A recent case series (Li H, A Diaz-Kuan, M Vos et al. Mol Genet Metab. 2018 Apr;123(4):428-432) highlights the importance of dietary history in infants with liver failure (abstract below). Congratulations to my colleague Miriam Vos one of the coauthors.
Commentary on this publication from Emory News (from Kipp Ellsworth’s twitter feed):
Babies with inherited intolerance of fructose face a risk of acute liver failure if they are fed certain widely available formulas containing fructose, pediatricians and geneticists are warning. Baby formula manufacturers should remove fructose or sucrose, or explicitly label their products to allow parents to avoid those sweeteners if necessary, the doctors say.
In a recent paper in Molecular Genetics and Metabolism, Emory geneticists Hong Li, MD, PhD and Michael Gambello, MD, PhD together with Children’s Healthcare of Atlanta pediatric hepatologist Miriam Vos, MD and colleagues report four cases of hereditary fructose intolerance (HFI), all diagnosed in early infants. All had acute liver failure that resolved when the infants switched to formula without fructose.
HFI is estimated to occur in 1 out of 20,000 live births. It comes from mutations in the aldolase B gene, resulting in an inability to metabolize fructose. Early symptoms include nausea, vomiting, abdominal pain and failure of an infant to gain weight. If unrecognized, HFI can result in liver and kidney damage, seizures or death.
HFI-related problems do not appear if an infant is being breastfed exclusively. It is normally recognized when fructose-containing solid foods, such as fruit, are introduced into the diet several months after birth. However, some baby formulas – often soy-based – contain sweeteners such as high-fructose corn syrup or sucrose (table sugar), which is made of fructose and glucose linked together. Sometimes, the label only says “sugar” instead of sucrose…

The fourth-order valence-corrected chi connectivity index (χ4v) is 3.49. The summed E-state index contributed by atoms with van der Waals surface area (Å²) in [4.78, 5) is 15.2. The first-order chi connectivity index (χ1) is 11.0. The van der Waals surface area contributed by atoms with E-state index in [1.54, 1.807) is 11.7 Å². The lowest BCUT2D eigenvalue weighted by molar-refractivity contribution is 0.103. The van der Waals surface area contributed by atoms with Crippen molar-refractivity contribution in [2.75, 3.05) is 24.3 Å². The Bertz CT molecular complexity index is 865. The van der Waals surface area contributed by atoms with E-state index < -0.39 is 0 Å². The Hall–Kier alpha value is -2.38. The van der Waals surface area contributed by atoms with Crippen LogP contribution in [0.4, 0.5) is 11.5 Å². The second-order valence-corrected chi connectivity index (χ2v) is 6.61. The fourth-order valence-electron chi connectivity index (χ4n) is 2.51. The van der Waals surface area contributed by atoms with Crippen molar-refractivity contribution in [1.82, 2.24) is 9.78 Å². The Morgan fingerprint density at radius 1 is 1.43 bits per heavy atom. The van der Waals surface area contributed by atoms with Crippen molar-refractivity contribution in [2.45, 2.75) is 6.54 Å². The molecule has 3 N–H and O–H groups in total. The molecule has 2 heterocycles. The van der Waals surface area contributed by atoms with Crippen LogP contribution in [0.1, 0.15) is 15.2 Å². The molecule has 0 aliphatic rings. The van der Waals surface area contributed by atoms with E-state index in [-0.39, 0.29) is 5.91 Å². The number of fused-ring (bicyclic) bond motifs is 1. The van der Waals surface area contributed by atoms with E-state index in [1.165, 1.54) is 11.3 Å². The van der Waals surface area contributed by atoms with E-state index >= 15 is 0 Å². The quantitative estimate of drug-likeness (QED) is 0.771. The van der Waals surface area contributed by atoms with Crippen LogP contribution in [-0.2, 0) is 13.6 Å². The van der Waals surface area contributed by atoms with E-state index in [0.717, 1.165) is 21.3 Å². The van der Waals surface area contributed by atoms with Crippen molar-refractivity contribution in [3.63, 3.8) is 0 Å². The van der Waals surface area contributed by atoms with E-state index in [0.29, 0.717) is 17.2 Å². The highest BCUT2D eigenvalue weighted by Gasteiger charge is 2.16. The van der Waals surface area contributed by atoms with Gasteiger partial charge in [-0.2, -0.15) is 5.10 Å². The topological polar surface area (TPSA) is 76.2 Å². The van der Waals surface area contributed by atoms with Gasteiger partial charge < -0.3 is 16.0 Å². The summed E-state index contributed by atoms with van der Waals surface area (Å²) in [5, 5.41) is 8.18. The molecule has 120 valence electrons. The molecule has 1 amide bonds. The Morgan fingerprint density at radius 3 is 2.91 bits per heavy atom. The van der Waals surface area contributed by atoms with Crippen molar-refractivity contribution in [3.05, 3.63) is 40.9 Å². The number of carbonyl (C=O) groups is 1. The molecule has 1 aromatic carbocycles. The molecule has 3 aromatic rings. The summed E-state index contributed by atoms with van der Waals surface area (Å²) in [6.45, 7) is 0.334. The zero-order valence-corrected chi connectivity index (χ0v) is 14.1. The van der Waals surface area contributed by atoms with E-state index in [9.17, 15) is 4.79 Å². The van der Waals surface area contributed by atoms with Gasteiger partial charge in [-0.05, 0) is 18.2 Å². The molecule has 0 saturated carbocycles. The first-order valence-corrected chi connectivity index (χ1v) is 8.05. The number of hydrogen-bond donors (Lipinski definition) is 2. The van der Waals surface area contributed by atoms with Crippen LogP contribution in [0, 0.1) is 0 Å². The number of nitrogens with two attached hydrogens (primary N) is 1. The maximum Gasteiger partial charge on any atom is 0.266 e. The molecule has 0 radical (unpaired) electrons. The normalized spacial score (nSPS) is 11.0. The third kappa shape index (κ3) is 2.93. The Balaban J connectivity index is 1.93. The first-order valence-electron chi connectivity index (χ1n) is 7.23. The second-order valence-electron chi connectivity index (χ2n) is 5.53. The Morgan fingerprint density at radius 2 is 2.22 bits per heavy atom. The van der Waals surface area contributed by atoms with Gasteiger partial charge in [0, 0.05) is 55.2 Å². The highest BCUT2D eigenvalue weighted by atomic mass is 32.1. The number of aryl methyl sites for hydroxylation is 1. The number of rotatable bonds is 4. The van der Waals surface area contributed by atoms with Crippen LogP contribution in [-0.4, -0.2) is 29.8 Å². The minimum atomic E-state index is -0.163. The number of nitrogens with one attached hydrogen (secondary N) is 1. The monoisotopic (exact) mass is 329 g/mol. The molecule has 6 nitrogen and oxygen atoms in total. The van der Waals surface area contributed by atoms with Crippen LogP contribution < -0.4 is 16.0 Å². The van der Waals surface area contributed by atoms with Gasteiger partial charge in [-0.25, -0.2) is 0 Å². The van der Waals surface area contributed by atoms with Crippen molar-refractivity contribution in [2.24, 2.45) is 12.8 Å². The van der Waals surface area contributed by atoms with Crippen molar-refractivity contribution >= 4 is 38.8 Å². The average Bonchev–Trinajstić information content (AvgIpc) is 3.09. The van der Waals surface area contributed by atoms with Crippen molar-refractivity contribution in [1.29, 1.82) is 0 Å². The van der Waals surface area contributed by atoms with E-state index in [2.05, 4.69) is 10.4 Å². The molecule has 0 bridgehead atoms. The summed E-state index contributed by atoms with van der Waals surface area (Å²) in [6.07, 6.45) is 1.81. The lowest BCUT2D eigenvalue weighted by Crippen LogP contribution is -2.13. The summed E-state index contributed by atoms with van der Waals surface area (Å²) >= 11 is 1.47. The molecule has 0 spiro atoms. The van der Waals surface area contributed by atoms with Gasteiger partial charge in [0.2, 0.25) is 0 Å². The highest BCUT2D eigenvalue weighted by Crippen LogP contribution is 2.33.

Since HFI is a treatable disease, Li urges pediatricians to consider HFI as a potential diagnosis if there is a feeding problem, elevated transaminase enzymes or jaundice (a sign of liver damage) and the infant has been fed formula containing fructose or sucrose.
Some information about a young patient’s condition can be obtained from urine carbohydrate tests, but the only way to confirm HFI is by genetic sequencing.
Hereditary fructose intolerance (HFI) is an autosomal recessive disorder caused by aldolase B (ALDOB) deficiency resulting in an inability to metabolize fructose. The toxic accumulation of intermediate fructose-1-phosphate causes multiple metabolic disturbances, including postprandial hypoglycemia, lactic acidosis, electrolyte disturbance, and liver/kidney dysfunction. The clinical presentation varies depending on the age of exposure and the load of fructose. Some common infant formulas contain fructose in various forms, such as sucrose, a disaccharide of fructose and glucose. Exposure to formula containing fructogenic compounds is an important, but often overlooked trigger for severe metabolic disturbances in HFI. Here we report four neonates with undiagnosed HFI, all caused by the common, homozygous mutation c.448G>C (p.A150P) in ALDOB, who developed life-threatening acute liver failure due to fructose-containing formulas. These cases underscore the importance of dietary history and consideration of HFI in cases of neonatal or infantile acute liver failure for prompt diagnosis and treatment of HFI.
Related blog post: Changing Approach to Neonatal Acute Liver Failure